Laid-Off Tech Worker Interviews At A Coffee Shop & Is Asked Why They Should Hire Him — ‘Because I Need To Pay Bills’

He’s not the only person forced to reckon with societal expectations of real work, especially as a middle-aged man.

Coffee shop barista smiling behind the counter. Jacob Lund / CanvaPro

With new waves of layoffs and terminations and the job market in such an insufferable state, many employees have been forced to reconsider their career paths. Not being able to find a job and being forced to pay bills, many have resorted to positions they’re vastly overqualified for, like retail positions and entry-level jobs. 

But it’s not a sense of empowerment that they’re feeling. They're leaving their positions to work somewhere where they’re under-compensated and overqualified. For many people, it’s a sense of shame. 


Lord Brunch, a tech employee recently laid off, shared his experience on TikTok after interviewing for a barista job: “Sometimes I look at society and wonder … am I the only person who is working these jobs?” 

While interviewing at a coffee shop, the former tech worker admitted, ‘I’m working because I need to pay bills.’ 

“I went in for an interview yesterday. It was for a coffee shop job,” Brunch started. “They asked me how much I needed to make to live, and so I told them. They asked all the cliché interview questions, and then we got to the end.” 



RELATED: Employee Notices Her Boss Listed Her Job Position On The Company Website After She Was 'Laid Off'


After being asked “why he should be hired,” he couldn’t help but expel brutal honesty after months of dealing with an unsuccessful job search. 

“I felt sad that I had to go and interview. I felt like, in no way, shape, or form is this a reflection of my character and my work ethic — but it feels like it.” 

After being asked why he should be hired, Brunch honestly answered, ‘I have a life. I have bills.’ 

“I wasn’t gonna lie. I loathe that question. I’m here, and I’ve answered every question. I had a career. I need to pay bills. I have a life. I need to [expletive] work. So, can I get this job or what?” 

 two baristas making coffee filadendron / Canva Pro


With extensive barista experience in coffee shops from early in his career, Brunch said they did hire him after the interview, but it’s what followed that he’s been grappling with. “Now my question is, why do I feel so sad about it? I feel like I’m the only person working a bridge job, which I know I’m not.” 

We need people doing every job, whether service workers, estheticians, or doctors. There’s a place for every occupation in our society. However, it’s become common for professionals to get praised for their 9-to-5s while others suffer from insecurity under enormously ignorant expectations.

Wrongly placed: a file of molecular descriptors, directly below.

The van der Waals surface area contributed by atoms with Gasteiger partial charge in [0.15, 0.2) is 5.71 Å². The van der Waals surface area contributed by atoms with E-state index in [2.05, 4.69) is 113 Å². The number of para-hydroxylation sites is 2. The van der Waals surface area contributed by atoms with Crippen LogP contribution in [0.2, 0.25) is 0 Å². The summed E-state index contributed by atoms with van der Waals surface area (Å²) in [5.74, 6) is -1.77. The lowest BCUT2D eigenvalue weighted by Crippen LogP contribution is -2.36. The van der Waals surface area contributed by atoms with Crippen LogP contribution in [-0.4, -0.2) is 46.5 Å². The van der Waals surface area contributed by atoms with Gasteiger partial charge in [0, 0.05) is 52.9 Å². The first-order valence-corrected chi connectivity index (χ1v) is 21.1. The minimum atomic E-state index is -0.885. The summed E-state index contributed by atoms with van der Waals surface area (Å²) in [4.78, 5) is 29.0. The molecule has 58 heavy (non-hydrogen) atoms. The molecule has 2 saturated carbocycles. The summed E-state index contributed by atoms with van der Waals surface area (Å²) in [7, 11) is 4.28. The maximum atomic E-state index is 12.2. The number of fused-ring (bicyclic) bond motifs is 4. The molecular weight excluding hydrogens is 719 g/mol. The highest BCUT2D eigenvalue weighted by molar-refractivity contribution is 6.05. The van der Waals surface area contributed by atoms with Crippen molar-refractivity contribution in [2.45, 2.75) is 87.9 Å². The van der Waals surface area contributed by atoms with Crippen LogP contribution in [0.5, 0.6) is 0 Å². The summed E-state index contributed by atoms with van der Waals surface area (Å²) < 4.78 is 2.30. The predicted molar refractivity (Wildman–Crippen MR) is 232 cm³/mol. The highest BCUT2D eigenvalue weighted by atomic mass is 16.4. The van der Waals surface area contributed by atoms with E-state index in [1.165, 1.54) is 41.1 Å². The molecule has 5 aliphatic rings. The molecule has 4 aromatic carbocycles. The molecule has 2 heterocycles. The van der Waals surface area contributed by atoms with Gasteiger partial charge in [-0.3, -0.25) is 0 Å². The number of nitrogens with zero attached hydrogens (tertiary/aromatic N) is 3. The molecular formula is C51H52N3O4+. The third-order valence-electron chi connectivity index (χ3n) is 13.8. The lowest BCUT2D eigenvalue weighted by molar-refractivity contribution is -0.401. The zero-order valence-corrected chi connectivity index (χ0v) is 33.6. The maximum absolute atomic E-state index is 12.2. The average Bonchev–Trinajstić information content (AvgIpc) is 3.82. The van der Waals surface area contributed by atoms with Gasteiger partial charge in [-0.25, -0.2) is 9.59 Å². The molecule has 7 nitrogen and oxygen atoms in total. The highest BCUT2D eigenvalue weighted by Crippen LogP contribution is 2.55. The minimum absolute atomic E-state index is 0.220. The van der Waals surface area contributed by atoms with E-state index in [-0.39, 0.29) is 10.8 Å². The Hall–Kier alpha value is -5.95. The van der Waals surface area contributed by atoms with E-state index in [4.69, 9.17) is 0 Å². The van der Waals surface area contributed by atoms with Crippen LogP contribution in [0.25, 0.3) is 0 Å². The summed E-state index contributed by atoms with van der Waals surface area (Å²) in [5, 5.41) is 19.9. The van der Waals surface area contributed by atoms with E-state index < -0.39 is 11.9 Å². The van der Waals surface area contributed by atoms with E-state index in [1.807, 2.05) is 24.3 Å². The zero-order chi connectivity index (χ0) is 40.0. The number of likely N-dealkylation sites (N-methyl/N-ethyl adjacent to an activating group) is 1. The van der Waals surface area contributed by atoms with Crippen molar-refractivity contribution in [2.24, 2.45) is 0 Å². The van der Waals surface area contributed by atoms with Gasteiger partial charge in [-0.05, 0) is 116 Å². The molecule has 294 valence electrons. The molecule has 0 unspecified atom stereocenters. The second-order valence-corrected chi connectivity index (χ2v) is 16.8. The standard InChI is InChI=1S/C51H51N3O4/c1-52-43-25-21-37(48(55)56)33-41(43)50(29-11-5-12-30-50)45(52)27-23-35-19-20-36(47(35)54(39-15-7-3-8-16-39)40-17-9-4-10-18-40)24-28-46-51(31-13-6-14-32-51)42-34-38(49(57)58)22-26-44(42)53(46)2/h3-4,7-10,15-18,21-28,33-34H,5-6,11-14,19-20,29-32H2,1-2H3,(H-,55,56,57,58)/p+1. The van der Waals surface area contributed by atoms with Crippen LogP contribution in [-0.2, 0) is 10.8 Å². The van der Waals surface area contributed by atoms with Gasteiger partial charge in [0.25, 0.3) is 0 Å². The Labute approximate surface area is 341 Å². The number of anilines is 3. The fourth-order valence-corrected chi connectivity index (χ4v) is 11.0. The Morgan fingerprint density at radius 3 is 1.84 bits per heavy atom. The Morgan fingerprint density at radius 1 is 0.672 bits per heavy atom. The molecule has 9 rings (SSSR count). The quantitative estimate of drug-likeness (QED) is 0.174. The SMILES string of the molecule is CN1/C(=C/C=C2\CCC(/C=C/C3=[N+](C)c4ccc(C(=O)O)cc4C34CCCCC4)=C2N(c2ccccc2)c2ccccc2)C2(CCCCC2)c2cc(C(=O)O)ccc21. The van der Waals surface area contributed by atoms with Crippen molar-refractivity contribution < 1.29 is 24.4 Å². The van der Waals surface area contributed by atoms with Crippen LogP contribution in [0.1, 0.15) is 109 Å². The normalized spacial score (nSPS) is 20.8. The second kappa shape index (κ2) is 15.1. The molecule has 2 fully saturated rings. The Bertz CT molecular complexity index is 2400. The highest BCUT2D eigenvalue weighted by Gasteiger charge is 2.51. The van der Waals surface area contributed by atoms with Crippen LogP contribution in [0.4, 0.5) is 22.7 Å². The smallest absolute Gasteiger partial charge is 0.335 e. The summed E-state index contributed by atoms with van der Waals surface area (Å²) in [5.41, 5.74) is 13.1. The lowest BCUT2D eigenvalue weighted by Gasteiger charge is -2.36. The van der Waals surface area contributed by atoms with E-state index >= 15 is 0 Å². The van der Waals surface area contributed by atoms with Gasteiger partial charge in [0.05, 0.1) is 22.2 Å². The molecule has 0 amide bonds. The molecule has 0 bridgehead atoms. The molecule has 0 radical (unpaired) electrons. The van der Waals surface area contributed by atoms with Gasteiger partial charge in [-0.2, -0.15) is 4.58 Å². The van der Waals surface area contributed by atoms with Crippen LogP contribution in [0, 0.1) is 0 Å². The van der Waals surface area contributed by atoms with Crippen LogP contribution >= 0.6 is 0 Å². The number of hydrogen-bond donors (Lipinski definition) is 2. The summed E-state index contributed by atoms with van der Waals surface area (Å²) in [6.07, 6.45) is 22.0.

RELATED: CEO Asks Manager To Tell Remote Employee To Stop Having Her Baby On Work Calls Because It’s ‘Distracting & Unprofessional’

Despite his circumstances, Brunch felt ‘sad and embarrassed’ for having to interview at a coffee shop.

Almost 300,000 employees were laid off from their tech jobs in 2023 alone — a 59% increase from the following year in the same industry. It’s impossible to imagine just how many lives those terminations have impacted, from entry-level post-graduates to executives with 30+ years of experience. 


Especially with the tumultuous job market, it’s no surprise that more and more people are talking about switching careers, doing freelance work, or returning to “bridge jobs” to get by. “Feels weird being 40 and working at a coffee shop,” Brunch admitted, “but I’ll do what I have to do to keep the bills paid and the lights on.” 

For Brunch and thousands of other laid-off workers in the U.S., applying and interviewing for temporary jobs can be frustrating. “Why do I feel bad for working a job in a recession that feels like it’s beneath me?” 



Employment expert Hanna Goefft, on TikTok, acknowledged the hate toward bridge jobs, or jobs that aren’t necessarily career-orientated but solely acquired to make money after terminations.


However, while much of the discourse surrounding the job market and career searching frames bridge jobs in a negative light, she honestly shared that they can be “a smart move” for people of any age. “You’re avoiding that spot of desperation where you need something to pay the bills, Goefft said; "it also might give you room to continue building your skills.” 

So, despite online discourse and toxic rhetoric surrounding definitions of a real job, don’t let anyone tell you that taking a bridge job is the wrong path. 

Millions of people navigate careers and jobs they hate every day. Being a barista or finding a part-time job at a flower shop might just open up doors (whether financial, social, personal, or professional) that you truthfully need. 


RELATED: Major Company Made $1.2 Billion In Profit In 2023 — And Just Laid Off 5% Of Its Employees

Zayda Slabbekoorn is a News & Entertainment Writer at YourTango who focuses on health & wellness, social policy, and human interest stories.